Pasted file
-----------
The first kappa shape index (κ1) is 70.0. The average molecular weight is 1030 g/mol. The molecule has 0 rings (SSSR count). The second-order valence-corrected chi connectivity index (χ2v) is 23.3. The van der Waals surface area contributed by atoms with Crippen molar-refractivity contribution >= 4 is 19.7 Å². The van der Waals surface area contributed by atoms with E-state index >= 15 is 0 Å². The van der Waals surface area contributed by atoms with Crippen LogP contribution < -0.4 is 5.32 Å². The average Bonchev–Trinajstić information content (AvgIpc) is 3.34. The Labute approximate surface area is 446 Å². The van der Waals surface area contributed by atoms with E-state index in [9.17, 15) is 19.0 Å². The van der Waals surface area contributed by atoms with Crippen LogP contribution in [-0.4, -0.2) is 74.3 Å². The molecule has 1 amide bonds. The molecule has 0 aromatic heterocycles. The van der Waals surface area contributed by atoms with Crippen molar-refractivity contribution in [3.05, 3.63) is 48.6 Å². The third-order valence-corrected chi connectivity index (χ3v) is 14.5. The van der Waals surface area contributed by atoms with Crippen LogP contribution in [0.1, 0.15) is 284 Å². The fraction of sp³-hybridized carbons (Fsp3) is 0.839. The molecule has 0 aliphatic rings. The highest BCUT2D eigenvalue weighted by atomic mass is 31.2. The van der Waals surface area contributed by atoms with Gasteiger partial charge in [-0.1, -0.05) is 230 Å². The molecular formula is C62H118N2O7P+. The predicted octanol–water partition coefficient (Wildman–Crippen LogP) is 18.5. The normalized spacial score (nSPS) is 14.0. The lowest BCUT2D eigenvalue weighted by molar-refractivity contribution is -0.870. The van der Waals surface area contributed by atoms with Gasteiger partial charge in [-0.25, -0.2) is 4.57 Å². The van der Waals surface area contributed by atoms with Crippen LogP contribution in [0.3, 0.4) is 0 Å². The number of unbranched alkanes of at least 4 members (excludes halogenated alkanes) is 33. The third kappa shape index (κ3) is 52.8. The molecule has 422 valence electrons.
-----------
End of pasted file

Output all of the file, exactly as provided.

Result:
The first kappa shape index (κ1) is 70.0. The average molecular weight is 1030 g/mol. The molecule has 0 rings (SSSR count). The second-order valence-corrected chi connectivity index (χ2v) is 23.3. The van der Waals surface area contributed by atoms with Crippen molar-refractivity contribution >= 4 is 19.7 Å². The van der Waals surface area contributed by atoms with E-state index >= 15 is 0 Å². The van der Waals surface area contributed by atoms with Crippen LogP contribution < -0.4 is 5.32 Å². The average Bonchev–Trinajstić information content (AvgIpc) is 3.34. The Labute approximate surface area is 446 Å². The van der Waals surface area contributed by atoms with E-state index in [9.17, 15) is 19.0 Å². The van der Waals surface area contributed by atoms with Crippen LogP contribution in [-0.4, -0.2) is 74.3 Å². The molecule has 1 amide bonds. The molecule has 0 aromatic heterocycles. The van der Waals surface area contributed by atoms with Crippen molar-refractivity contribution in [3.05, 3.63) is 48.6 Å². The third-order valence-corrected chi connectivity index (χ3v) is 14.5. The van der Waals surface area contributed by atoms with Crippen LogP contribution in [0.1, 0.15) is 284 Å². The fraction of sp³-hybridized carbons (Fsp3) is 0.839. The molecule has 0 aliphatic rings. The highest BCUT2D eigenvalue weighted by atomic mass is 31.2. The van der Waals surface area contributed by atoms with Gasteiger partial charge in [-0.1, -0.05) is 230 Å². The molecular formula is C62H118N2O7P+. The predicted octanol–water partition coefficient (Wildman–Crippen LogP) is 18.5. The normalized spacial score (nSPS) is 14.0. The lowest BCUT2D eigenvalue weighted by molar-refractivity contribution is -0.870. The van der Waals surface area contributed by atoms with Gasteiger partial charge in [-0.25, -0.2) is 4.57 Å². The van der Waals surface area contributed by atoms with Crippen LogP contribution in [0.3, 0.4) is 0 Å². The number of unbranched alkanes of at least 4 members (excludes halogenated alkanes) is 33. The third kappa shape index (κ3) is 52.8. The molecule has 422 valence electrons.